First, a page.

Don’t Understand Search Engine Marketing? You’re Not Alone

While many companies utilize SEM (search engine marketing), I’m continually astonished at the number of executives who don’t really understand it and aren’t using it yet.  If you are secretly confused about how to leverage Google and Yahoo! to improve your marketing effectiveness, then this blog entry is for you. If you have some expertise in this area, you can skip this article, as it is too basic for you.

“Search Engine Marketing,” or SEM, encompasses everything to do with using search engines to advertise your business. There are three main categories within SEM:

•     Search Engine Optimization, or SEO is also called “organic” or “natural” search. This means that you don’t pay Google, Yahoo! or anyone else to promote your Website. You simply have terrific content, large amounts of Web traffic on your site and many, many other Websites linking back to yours. The search engines recognize that your Website is a highly popular and authoritative source of information on whatever topic you cover and they make sure you come up high in the listings whenever someone searches with words relevant to you. The upside is that this is the most powerful type of search engine marketing. These “organic” search results come up in the middle of the page and many people rely exclusively on these links. The downside is that it’s extremely difficult to succeed in this area. Many companies worked very hard to be listed first in organic response for your industry and if you aren’t already there, it’s tough to dislodge the incumbents.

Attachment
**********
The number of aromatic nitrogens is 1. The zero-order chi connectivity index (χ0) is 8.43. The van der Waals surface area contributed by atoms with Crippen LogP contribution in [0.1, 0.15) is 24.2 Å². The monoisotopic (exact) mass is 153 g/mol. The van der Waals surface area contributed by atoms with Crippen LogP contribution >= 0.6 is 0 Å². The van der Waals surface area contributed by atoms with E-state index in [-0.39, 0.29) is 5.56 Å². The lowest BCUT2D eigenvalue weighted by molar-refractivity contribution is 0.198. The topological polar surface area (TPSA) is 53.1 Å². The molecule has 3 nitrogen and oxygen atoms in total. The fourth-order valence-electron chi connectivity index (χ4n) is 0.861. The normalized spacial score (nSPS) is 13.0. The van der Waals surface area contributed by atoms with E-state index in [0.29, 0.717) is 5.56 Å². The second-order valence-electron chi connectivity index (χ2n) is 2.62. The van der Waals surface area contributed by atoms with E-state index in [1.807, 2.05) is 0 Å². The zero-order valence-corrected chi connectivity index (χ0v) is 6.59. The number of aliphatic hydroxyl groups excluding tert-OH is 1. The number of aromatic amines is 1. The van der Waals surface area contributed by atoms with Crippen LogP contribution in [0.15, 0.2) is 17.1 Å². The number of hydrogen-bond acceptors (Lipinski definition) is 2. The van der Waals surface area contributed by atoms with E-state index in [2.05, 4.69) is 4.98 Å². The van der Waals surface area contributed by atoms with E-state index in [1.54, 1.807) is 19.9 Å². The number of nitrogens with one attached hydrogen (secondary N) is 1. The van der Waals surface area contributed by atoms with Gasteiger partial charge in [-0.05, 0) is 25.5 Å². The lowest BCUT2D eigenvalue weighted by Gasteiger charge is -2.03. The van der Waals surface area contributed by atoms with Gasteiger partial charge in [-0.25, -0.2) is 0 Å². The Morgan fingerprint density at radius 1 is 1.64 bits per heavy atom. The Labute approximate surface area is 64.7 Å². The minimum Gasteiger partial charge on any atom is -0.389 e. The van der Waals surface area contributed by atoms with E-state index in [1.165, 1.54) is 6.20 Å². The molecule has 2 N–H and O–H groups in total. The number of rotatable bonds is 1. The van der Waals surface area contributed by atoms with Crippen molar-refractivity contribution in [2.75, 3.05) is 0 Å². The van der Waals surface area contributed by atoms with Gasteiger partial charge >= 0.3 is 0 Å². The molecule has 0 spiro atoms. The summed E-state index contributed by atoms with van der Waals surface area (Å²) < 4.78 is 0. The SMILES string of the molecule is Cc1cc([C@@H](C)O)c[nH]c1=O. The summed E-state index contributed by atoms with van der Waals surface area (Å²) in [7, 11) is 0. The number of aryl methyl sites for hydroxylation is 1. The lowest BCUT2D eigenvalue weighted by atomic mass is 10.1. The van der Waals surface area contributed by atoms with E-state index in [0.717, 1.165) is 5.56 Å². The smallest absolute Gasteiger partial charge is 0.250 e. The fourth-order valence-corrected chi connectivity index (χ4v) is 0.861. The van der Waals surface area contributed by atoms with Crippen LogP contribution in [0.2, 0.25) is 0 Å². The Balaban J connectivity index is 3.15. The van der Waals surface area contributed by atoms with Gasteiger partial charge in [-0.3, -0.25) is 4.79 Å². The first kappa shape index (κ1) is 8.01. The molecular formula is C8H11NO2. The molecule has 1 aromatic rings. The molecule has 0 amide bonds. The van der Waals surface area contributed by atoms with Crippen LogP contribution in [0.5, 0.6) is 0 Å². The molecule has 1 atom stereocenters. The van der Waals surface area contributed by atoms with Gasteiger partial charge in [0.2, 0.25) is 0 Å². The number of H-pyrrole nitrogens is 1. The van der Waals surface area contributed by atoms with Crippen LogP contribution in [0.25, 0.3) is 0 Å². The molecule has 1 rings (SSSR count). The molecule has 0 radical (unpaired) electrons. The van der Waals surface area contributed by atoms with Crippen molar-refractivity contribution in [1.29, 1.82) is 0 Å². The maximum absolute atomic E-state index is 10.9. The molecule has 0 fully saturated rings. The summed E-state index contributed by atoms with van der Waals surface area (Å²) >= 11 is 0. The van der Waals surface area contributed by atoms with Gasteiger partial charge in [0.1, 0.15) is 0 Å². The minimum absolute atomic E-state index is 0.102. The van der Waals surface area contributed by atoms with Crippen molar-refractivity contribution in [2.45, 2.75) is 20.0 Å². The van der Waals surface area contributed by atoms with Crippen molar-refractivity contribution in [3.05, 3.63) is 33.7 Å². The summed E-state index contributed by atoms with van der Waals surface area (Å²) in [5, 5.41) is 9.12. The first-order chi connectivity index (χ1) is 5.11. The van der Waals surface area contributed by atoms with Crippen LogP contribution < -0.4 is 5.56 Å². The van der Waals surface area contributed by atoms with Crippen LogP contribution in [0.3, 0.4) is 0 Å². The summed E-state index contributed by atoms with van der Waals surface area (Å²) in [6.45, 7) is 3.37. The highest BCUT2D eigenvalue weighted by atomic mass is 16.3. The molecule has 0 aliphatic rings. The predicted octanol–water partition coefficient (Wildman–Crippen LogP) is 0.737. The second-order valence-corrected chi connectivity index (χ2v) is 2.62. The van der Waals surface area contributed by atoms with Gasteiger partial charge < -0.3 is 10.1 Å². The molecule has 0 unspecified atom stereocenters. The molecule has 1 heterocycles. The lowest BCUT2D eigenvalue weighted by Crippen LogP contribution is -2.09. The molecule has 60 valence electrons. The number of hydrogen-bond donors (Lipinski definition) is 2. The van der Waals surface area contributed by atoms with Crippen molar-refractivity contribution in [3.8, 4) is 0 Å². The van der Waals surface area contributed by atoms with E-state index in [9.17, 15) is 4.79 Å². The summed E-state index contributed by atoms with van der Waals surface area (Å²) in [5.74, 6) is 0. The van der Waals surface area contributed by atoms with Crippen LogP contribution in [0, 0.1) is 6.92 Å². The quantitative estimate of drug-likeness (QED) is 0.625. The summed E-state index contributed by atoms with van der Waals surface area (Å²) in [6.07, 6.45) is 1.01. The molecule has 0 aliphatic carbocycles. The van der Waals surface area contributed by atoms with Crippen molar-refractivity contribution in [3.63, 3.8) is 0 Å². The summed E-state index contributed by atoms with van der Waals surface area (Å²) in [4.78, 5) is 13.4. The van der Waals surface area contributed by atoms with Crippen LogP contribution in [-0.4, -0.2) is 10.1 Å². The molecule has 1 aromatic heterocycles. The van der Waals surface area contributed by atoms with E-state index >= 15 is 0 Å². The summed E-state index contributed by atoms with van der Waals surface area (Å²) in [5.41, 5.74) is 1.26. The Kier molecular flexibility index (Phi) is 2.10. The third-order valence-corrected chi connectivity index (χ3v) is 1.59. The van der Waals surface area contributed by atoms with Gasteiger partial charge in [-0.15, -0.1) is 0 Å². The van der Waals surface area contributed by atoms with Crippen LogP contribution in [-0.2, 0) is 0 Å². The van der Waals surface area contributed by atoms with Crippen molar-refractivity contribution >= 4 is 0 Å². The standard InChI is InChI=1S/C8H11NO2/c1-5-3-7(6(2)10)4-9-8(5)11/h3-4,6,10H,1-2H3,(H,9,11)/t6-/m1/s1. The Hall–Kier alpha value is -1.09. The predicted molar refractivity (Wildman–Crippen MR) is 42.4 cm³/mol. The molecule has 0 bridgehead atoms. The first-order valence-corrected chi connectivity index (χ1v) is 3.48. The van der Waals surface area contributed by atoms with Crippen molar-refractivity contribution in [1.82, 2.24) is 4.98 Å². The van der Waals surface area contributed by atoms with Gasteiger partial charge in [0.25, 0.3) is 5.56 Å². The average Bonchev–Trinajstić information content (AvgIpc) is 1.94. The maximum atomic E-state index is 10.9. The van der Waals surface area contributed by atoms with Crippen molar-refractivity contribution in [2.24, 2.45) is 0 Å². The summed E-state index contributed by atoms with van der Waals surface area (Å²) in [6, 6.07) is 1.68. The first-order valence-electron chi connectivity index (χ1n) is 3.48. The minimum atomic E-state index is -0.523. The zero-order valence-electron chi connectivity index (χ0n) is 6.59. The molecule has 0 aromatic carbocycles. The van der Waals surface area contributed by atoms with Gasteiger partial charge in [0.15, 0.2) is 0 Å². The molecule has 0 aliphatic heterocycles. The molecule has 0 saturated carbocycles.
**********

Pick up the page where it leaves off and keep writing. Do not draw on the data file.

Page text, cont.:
•     Pay Per Click, or PPC, includes those situations where you’re basically paying Google or Yahoo! to display your “ads” in response to specific search terms. This is done through a modified auction process where you agree to pay the search engine a certain amount of money every time someone clicks on your ad. The good news: you don’t pay anything to come up high in the paid search links unless someone clicks on your link. Also, you can be at the top of whatever category you want almost immediately – provided you bid enough per click to beat competitors who do PPC. The downside is that a lot of people don’t look at the “Sponsored Links” at all and rely exclusively on the organic search results.  Also, if you don’t know what you’re doing, you can spend a lot of money on PPC without getting a good return. Here are some terms you need to know about PPC:

a.    “AdWord” or “Keyword.” These are the words or phrases that people type into their search engines that result in your ads appearing in response. For example, if you go to Google and search the term, “strategic planning consultant,” you will probably see an ad for Real Results Marketing appear in the “Sponsored Links” that extend across the top and down the right side of the page. Since I want people interested in finding a strategic planning consultant to find my Website, I bid to be on the first page of results, and I usually am. Most SEM advertisers have a long list of “keywords” that result in their ads being shown.

b.    “Ads.” These are what you see in the “Sponsored Links” sections of results whenever you search for something. Each ad is usually three lines of text plus a link to a Website. I  have several different ads that I rotate; if you click Google’s “Search” button again (if you did the search above), you will likely see a different ad appear for Real Results Marketing. That’s because I constantly test and modify ads to improve performance.

c.    “Landing page.” This is the destination you bring people to when they click on your ad. Lots of advertisers used to bring searchers to their home page, but frankly, that’s usually a waste of money. Whatever content is in your ad should be continued on the landing page you choose for that ad. Ideally, the landing page should have some kind of an offer for customers to respond to. I can’t do that since I don’t sell pre-packaged items or services, so anyone who clicks on one of my ads about strategic planning goes to the strategic planning section of my Website -where they can watch videos or download a whitepaper.